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Why Study Energy Balance and How? Office of Energetic s.

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Presentation on theme: "Why Study Energy Balance and How? Office of Energetic s."— Presentation transcript:

1 Why Study Energy Balance and How? Office of Energetic s

2 Disclosure I have received financial and other benefits from the following entities: the Frontiers Foundation; The Federal Trade Commission; Vivus, Inc; Kraft Foods; University of Wisconsin; University of Arizona; Paul, Weiss, Wharton & Garrison LLP; Sage Publications, and additional government, non-profit and for- profit organizations with interests in obesity, nutrition, and health.

3 Outline 1.Why do we even need to study EB? 2.Key Scientific Question. 3.Study duration/time-frame. 4.Selecting the endpoints. 5.Concerns about measurement error. 6.The value of quasi- and natural-experiments. 7.The possibility of true randomization should not be underestimated.

4 Diana Thomas’ Software

5 If we controlled all the obvious factors, we would control weight to within trivial differences, right? Miller RA, Harrison DE, Astle CM, Floyd RA, Flurkey K, Hensley KL, Javors MA, Leeuwenburgh C, Nelson JF, Ongini E, Nadon NL, Warner HR, Strong R. An Aging Interventions Testing Program: study design and interim report. Aging Cell. 2007 Aug;6(4):565-75. Epub 2007 Jun 18.

6 What if we all just ate a little bit less? Mild calorie restriction induces fat accumulation in female C57BL/6J mice.Mild calorie restriction induces fat accumulation in female C57BL/6J mice. Li X, Cope MB, Johnson MS, Smith DL Jr, Nagy TR. Obesity (Silver Spring). 2010 Mar;18(3):456-62.

7 What if we all just ate a lot less? [40% DR] Liao CY, Rikke BA, Johnson TE, Gelfond JA, Diaz V, Nelson JF. Fat maintenance is a predictor of the murine lifespan response to dietary restriction. Aging Cell. 2011 Aug;10(4):629-39.

8 How about Primates? A rapidly occurring compensatory decrease in physical activity counteracts diet-induced weight loss in female monkeys. “18 adult ovariectomized female monkeys were placed on a low-fat diet, and available calories were reduced by 30% compared with baseline consumption for 1 mo. Surprisingly, there was not significant weight loss.” Am J Physiol Regul Integr Comp Physiol. 2010, Apr; 298(4):R1068-74.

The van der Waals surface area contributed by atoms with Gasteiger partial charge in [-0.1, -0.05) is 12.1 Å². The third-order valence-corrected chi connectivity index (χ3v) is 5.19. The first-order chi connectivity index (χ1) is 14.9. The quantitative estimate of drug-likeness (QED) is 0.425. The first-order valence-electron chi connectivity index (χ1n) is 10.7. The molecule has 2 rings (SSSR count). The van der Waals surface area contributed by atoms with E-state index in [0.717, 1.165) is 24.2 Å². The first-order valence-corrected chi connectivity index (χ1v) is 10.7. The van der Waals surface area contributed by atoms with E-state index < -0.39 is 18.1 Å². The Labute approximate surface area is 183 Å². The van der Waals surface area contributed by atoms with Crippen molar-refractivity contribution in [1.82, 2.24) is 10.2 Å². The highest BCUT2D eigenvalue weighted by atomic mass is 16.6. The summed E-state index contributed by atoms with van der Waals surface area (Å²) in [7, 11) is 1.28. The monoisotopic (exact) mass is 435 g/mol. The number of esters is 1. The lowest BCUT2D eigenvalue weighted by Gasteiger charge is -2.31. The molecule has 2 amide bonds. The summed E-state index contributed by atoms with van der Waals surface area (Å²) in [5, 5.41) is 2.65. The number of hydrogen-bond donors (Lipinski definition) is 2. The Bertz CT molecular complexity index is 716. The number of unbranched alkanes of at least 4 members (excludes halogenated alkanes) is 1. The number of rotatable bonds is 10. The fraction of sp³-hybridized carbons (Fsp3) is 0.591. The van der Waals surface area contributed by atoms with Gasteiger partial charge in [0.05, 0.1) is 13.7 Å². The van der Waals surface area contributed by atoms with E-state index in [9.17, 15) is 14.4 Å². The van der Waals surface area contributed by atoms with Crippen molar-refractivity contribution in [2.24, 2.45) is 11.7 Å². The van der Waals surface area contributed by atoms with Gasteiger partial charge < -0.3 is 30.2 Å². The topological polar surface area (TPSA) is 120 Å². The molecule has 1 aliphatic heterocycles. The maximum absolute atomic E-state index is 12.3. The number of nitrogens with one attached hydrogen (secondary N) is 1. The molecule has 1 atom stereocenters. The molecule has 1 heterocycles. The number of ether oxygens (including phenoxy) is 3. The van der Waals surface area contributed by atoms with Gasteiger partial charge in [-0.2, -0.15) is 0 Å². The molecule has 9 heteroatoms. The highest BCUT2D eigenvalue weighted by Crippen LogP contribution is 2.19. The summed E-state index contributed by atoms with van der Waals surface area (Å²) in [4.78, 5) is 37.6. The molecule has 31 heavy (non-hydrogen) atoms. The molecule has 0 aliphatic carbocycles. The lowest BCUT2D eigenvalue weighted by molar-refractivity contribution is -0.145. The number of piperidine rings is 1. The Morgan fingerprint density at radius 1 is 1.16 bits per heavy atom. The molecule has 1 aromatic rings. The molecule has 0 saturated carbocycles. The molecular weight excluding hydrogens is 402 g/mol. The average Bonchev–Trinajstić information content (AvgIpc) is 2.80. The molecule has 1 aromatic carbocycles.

9 How about Great Apes (Homo Sapiens)?

10 Mandatory food supplementati on studies: Preliminary unpublished data.

11 Based on CSFII data. Energy Compensation Within a Day Anderson, Michael and David A Matsa. 2011. Are Restaurants Really Supersizing America?. American Economic Journal: Applied Economics. 3(1): 152-188.

12 Compensation is Sometimes Cognitively Mediated C. Werle, B. Wansink, C. Payne. Just thinking about exercise makes me serve more food. Physical activity and calorie compensation. Appetite, 56, Issue 2, April 2011, Pages 332-335. Results …indicate that simply reading about physical activity leads participants to compensate by serving themselves more snacks.

13 Sometimes we do not consider the unstated and completely opposite implicit assumptions : Warning away from restaurants – Implicit Assumption is undercompensation. Advocacy of Breakfast – Implicit assumption is overcompensation.

14 Schlundt et al. The role of breakfast in the treatment of obesity: a randomized clinical trial. Am J Clin Nutr 1992 Mar;55(3):645-51 Fifty-two moderately obese adult women were stratified according to their baseline breakfast-eating habits and randomly assigned a weight-loss program. The no-breakfast group ate two meals per day and the breakfast group ate three meals per day. After 12-wk, this treatment-by-strata-by-time interaction effect (P less than 0.06) suggests that those who had to make the most substantial changes in eating habits to comply with the program achieved better results. Does Eating Breakfast Promote Weight Loss?

15 Randomized Experiment of Breakfast and Total Day Energy Intake (Children) Kral TV, Whiteford LM, Heo M, Faith MS. Effects of eating breakfast compared with skipping breakfast on ratings of appetite and intake at subsequent meals in 8- to 10- y-old children. Am J Clin Nutr. 2011 Feb;93(2):284-91.

16 Randomized Experiment of Breakfast and Total Day Energy Intake (Young Adults) David A. Levitsky & Carly Pacanowski. Skipping breakfast results in reduced daily energy intake: Experimental evidence. Public Health Nutrition. In press.

17 Outline 1.Why we need to study EB. 2.Key Scientific Question. 3.Study duration/time-frame. 4.Selecting the endpoints. 5.Concerns about measurement error. 6.The value of quasi- and natural-experiments. 7.The possibility of true randomization should not be underestimated.